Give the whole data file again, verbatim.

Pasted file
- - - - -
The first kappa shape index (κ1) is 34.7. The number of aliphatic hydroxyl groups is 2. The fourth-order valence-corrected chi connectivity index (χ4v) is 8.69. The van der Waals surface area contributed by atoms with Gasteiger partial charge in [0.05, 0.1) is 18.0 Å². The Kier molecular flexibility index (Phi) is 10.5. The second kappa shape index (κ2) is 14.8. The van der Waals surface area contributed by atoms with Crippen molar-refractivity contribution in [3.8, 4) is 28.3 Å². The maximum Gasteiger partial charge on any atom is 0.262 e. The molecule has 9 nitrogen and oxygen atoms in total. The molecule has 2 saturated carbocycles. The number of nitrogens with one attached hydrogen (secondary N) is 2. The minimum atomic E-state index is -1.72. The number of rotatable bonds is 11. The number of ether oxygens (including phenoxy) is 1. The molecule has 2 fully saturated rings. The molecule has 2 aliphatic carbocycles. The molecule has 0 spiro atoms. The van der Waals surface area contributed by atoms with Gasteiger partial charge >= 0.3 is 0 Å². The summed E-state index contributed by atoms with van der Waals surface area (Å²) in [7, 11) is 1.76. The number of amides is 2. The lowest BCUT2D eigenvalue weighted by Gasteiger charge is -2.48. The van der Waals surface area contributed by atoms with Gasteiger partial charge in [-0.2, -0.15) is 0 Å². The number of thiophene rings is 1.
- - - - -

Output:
The first kappa shape index (κ1) is 34.7. The number of aliphatic hydroxyl groups is 2. The fourth-order valence-corrected chi connectivity index (χ4v) is 8.69. The van der Waals surface area contributed by atoms with Gasteiger partial charge in [0.05, 0.1) is 18.0 Å². The Kier molecular flexibility index (Phi) is 10.5. The second kappa shape index (κ2) is 14.8. The van der Waals surface area contributed by atoms with Crippen molar-refractivity contribution in [3.8, 4) is 28.3 Å². The maximum Gasteiger partial charge on any atom is 0.262 e. The molecule has 9 nitrogen and oxygen atoms in total. The molecule has 2 saturated carbocycles. The number of nitrogens with one attached hydrogen (secondary N) is 2. The minimum atomic E-state index is -1.72. The number of rotatable bonds is 11. The number of ether oxygens (including phenoxy) is 1. The molecule has 2 fully saturated rings. The molecule has 2 aliphatic carbocycles. The molecule has 0 spiro atoms. The van der Waals surface area contributed by atoms with Gasteiger partial charge >= 0.3 is 0 Å². The summed E-state index contributed by atoms with van der Waals surface area (Å²) in [7, 11) is 1.76. The number of amides is 2. The lowest BCUT2D eigenvalue weighted by Gasteiger charge is -2.48. The van der Waals surface area contributed by atoms with Gasteiger partial charge in [-0.2, -0.15) is 0 Å². The number of thiophene rings is 1.